I often advocate the avoidance of controversial topics on social media. Bar rules apply – no politics, no religion.
There are times I think no sports could be added to this list. It’s crazy to consider, given that bars are where many congregate to watch games. Don’t worry. I’m not lobbying for this anytime, soon. I also notice not all sports could fall under this category. But, hear me out.
We witness inflammatory online conversations, especially this time of year, in anxious anticipation of the Super Bowl. As playoffs begin, some are heckling while others are downright outraged.
Take the 12/17/17 Patriots vs. Steelers game, for example.
My husband destroyed our living room. My Dad did the same. I’ve never seen anything like it – over a football game! And, that was minor in comparison to the posts on Facebook. Steelers fans were infuriated at the loss. While the fans banned together and commiserated over the loss, they also ignited a fury of hate talk on the Patriots. Accusations of cheating and crooked refs overtook my Facebook feed.
Dare I say that sports are as polarizing as politics?
I admit that I do not spend much time following either topic, although I fulfill my civic duty of both (sports by virtue of marriage, of course!). I do, however, have a special interest in people. What motivates them to do what they do?
Those who follow sports, or a specific team, do so because they have an allegiance to it. For some, it was their family upbringing which carried over to them. For others, it’s their hometown, alma mater or current city. Some, like my husband, pledged his loyalty based on a specific memory tied to a team.
While these reasons are different, they have one thing in common… there is an emotional attachment.
Those who follow politics do so for a variety of reasons, as well. For example, some stand firm on a specific issue such as gun control, health care, taxes or immigration. Others are loyal to a party or to a candidate. Many also want change, which was a prominent argument based on the outcome of the last presidential election.
Again, different reasons, but the same common theme. It’s personal.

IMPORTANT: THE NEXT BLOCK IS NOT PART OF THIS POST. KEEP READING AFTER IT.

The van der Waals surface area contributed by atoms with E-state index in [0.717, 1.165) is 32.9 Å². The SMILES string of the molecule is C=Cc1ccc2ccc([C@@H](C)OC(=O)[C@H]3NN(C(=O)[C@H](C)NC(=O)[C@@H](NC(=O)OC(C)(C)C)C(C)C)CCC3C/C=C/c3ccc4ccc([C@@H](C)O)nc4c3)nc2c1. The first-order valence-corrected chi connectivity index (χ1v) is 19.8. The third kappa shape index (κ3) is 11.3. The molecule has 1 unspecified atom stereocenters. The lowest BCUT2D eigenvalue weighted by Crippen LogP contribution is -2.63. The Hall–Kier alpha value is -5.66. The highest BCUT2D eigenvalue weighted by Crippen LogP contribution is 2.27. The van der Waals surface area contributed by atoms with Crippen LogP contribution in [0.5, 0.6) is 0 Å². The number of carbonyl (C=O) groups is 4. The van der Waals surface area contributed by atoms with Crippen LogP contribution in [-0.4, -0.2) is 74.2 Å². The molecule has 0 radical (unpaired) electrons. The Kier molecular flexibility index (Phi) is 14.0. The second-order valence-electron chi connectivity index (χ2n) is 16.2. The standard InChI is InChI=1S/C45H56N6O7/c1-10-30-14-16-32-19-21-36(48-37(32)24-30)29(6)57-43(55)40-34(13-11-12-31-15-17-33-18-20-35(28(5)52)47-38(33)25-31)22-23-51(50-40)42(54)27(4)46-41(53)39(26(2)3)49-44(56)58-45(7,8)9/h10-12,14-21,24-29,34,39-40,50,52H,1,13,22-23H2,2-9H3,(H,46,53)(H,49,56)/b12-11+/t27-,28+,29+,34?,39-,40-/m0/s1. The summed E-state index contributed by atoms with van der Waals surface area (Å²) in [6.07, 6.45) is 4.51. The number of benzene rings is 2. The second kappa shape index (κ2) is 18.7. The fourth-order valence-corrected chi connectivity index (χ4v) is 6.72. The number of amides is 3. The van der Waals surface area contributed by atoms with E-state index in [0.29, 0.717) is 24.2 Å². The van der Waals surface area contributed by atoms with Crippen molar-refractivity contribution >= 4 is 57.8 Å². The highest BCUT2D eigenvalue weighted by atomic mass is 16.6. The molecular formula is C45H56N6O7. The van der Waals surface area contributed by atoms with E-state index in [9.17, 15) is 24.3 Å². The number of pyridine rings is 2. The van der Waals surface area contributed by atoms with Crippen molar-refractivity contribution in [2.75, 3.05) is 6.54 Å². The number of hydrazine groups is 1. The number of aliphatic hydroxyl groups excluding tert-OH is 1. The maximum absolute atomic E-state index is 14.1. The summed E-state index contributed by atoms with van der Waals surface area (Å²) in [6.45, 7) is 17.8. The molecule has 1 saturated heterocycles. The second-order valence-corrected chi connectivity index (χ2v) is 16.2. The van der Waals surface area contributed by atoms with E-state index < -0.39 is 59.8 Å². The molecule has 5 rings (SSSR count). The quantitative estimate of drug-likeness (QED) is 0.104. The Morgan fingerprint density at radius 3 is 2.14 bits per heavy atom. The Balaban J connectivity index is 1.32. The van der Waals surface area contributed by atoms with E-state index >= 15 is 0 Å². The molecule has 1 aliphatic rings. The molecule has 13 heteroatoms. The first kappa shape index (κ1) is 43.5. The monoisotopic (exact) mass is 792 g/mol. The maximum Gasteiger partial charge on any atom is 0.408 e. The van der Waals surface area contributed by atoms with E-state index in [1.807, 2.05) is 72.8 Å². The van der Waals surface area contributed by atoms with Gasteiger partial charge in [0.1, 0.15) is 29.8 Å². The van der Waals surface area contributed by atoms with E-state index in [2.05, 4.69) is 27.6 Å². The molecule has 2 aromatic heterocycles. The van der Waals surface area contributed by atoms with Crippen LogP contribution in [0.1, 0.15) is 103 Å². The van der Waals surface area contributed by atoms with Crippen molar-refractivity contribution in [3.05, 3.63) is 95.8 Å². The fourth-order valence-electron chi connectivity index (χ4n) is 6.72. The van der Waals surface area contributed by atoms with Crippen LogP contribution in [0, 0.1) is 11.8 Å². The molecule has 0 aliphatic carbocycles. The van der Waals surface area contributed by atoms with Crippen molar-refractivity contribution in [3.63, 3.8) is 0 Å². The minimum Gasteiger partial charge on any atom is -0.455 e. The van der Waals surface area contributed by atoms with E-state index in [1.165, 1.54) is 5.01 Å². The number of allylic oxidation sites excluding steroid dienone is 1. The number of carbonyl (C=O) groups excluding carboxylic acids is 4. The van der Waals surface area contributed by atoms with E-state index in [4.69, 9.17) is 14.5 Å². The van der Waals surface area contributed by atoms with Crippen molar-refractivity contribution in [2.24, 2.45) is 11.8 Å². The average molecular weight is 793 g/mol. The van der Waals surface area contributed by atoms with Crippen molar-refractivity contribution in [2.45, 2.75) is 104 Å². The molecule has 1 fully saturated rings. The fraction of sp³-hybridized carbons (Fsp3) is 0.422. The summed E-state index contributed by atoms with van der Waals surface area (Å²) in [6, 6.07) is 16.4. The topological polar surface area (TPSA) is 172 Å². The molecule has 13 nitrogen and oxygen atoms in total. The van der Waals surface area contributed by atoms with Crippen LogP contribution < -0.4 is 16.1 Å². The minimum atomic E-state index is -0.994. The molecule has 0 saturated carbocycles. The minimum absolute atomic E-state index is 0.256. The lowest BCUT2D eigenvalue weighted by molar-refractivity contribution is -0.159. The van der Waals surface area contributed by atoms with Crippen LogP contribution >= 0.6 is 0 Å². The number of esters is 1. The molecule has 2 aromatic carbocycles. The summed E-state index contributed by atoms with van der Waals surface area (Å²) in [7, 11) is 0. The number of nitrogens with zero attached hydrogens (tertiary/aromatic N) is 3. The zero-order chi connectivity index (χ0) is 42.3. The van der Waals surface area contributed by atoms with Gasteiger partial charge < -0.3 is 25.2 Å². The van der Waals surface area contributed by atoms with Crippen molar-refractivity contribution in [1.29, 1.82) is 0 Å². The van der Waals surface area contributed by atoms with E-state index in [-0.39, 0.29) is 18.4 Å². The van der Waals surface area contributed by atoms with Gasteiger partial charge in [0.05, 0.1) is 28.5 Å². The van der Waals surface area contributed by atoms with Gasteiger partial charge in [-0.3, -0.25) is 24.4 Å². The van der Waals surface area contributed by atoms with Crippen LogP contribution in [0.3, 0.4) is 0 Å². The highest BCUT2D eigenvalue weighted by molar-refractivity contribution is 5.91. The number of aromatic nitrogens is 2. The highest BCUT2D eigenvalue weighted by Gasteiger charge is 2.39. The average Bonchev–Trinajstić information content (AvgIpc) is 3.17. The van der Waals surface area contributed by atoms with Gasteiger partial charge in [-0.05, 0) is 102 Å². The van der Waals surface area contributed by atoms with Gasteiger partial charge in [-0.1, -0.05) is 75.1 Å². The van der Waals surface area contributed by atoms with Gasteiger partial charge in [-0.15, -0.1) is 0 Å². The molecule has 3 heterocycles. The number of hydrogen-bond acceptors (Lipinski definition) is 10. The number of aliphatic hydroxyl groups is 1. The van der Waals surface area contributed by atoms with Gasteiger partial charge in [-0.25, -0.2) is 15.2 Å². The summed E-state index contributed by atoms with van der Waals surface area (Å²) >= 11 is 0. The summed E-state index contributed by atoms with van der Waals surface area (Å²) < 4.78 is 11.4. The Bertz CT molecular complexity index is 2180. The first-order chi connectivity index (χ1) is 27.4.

The last presidential election had a primetime viewership of 71 million. And this was one of the most watched election nights in history. The September 2017 presidential debate between Clinton and Trump totaled a record-breaking 84 million viewers, not including those who streamed videos online.
The last Super Bowl had just shy of 112 million viewers. Over 60 percent more people watched the Super Bowl than the Presidential election. Granted, a portion of this number – about one-third – are outside of the United States.
If I shared all reasons why Americans find it more important to watch the Super Bowl than the Presidential election, I might run out of bandwidth on my blog. Generally speaking, I believe sports – namely the Super Bowl – are weaved into the fabric of our lives. It’s part of the American tradition like celebrating a holiday.
That doesn’t mean it’s all fun and games, especially if your team is playing. Or, if your team was in the running and lost. And, especially, if your team was already defeated by a long-time rival.
It’s Bound to Cause Friction
#Strella client, Paul Endress, posted a video blog predicting the outcome of the Super Bowl. His prediction has nothing to do with loyalty to a team, but rather on intention. I cautioned him about the promotion of this piece. It could rub opposing fans the wrong way. Time will tell as I watch his social media closely. (Kudos to him for his bravery, by the way)!
We are emotionally invested in our sports teams.
What do you think? Is there such a thing as a good sport? Or, do you see why sports could be as polarizing as politics and religion?